What is Your Relationship with Food?

Recipes and Food Combining for the discerning pallet.

Moderator: DrJessieND

Post Reply
User avatar
Posts: 17
Joined: Fri Oct 06, 2023 1:33 pm

What is Your Relationship with Food?

Post: # 25Post DrJessieND »


One of the most obvious truths about our bodies, that continues to be downplayed in modern medicine, is the power of eating food that is good for us. When you examine the plethora of choices in the modern marketplace, food becomes a matter of taste and palate, not fuel for thriveability. We develop our favorite foods as children, and often unconsciously start a reward relationship regarding those favorites. I feel everyone can relate to this, and you still likely have favorite foods.

Having favorites isn’t necessarily bad or wrong; however, it does set up a "dualistic" approach to food, i.e., reward and punishment versus what we eat for sustainability and balanced energy.

Think about it: weren’t there foods you did not want to eat as a child? Didn’t it feel like a punishment when you had to "eat your peas," or whatever it was? On the other hand, for special occasions like your birthday, you likely got "favorites." So we develop this reward-punishment approach to food, and we start to become ruled by our taste buds, not by intelligence!

As we move into adulthood, our culture reinforces this unhealthy and unsustainable approach to food with tons of advertising, and millions of dollars spent on developing that "flavor burst," which literally creates an addiction to that product. As I write this, obesity in American has become a pandemic, and we have become food addicts.

I was slammed head-first into this awareness early on in my recovery with Dr. Dale. I knew I had a toxic relationship with food, very much eating what I wanted, what tasted good, but then I found out that I had these food sensitivities that helped keep me addicted. Once I pulled the offending foods out of my life (peanuts, yeast, wheat, soy, cow dairy [except butter] and mushrooms) my approach to food started to change. I could actually FEEL what was working for my body. I had more energy, and started to mentally work with the cravings that still came up.

I found that discipline was a key, and that I needed more of it. I kept at it, and despite some "cheats" I got stronger and stronger mentally and emotionally. I learned that I had been using food as a substitute for love, particularly self-love. I embarked on the sacred mission of developing that character trait, as I saw its importance. I found that I could use other forms of self-soothing instead of eating sugar, as an example. And boy, did I love sugar!

Once I found conscious breath work, it become a lot easier for me to hold to my boundaries and not cave. I would like to point out that sometimes, other people would act offended and hurt if I didn’t eat something they were serving. I tried to explain my condition, and yet I still sensed their confusion and chaos. Later, I realized that I was inadvertently bringing up their unresolved food trauma! I even learned the correct phrase for this, "Nurturing trauma," from Leonard Orr, the grandfather of the Rebirthing movement in the U.S.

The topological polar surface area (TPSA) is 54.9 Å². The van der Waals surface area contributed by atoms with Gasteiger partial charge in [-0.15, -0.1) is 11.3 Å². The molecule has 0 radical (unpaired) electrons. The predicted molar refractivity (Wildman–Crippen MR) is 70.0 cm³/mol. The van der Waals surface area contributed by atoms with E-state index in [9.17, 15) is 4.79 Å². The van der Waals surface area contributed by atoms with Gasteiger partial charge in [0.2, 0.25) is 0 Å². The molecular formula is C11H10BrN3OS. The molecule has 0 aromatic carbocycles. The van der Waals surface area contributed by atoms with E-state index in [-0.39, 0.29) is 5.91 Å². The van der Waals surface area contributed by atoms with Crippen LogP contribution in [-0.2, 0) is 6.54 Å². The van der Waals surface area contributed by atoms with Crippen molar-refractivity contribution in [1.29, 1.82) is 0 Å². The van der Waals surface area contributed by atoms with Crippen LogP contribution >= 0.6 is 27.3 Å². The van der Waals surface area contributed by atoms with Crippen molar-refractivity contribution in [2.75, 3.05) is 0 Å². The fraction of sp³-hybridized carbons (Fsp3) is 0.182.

You see, we are all born into this world seeking nurturing. A few of us did have amazingly available mothers who nursed, held and loved us consistently from birth. But for the rest of us, we had the mothers who were stressed, overworking and under-nurtured themselves. This meant that their ability to bond with us and nurture us might be lessened. A situation as simple as you being in a growth spurt, and waking up hungry at the wrong time for Mom who has you on a schedule (can you believe that was a thing?!).And it simply wasn’t time to feed you. So you went hungry and this begins the trauma. This sets us up for addictions and mental health issues.

I maintain that trauma is the "gateway drug," and that the only permanent resolution lies in character development and brain training. I have proven this to myself, by overcoming PTSD (Post Traumatic Stress Syndrome) since the age of 4 months, when my mother had a psychotic break and tried to take me out. I do not share this to be sensational, rather to demonstrate that there are intelligent ways to overcome massive trauma. I did not even learn of this incident until I was in my 40’s, but I knew I had PTSD because it had been professionally diagnosed in my early 30’s.

All of this was underneath my relationship with food! It was my relationship with my mother, my relationship with reward-punishment, my relationship with my body, so much content to breathe through and use brain training for.

Yes, it took years. Yes, it has been completely worth it. I have a freedom with food I never imagined, and am inspired by preparing meals for myself and others. I can honestly say I am developing Food Intelligence!

That is part of why I want to share food with you, it is a source of love and joy for me, and I have earned the upside by mining through enough of the negative emotions that I get lots of energy though sharing it.
Post Reply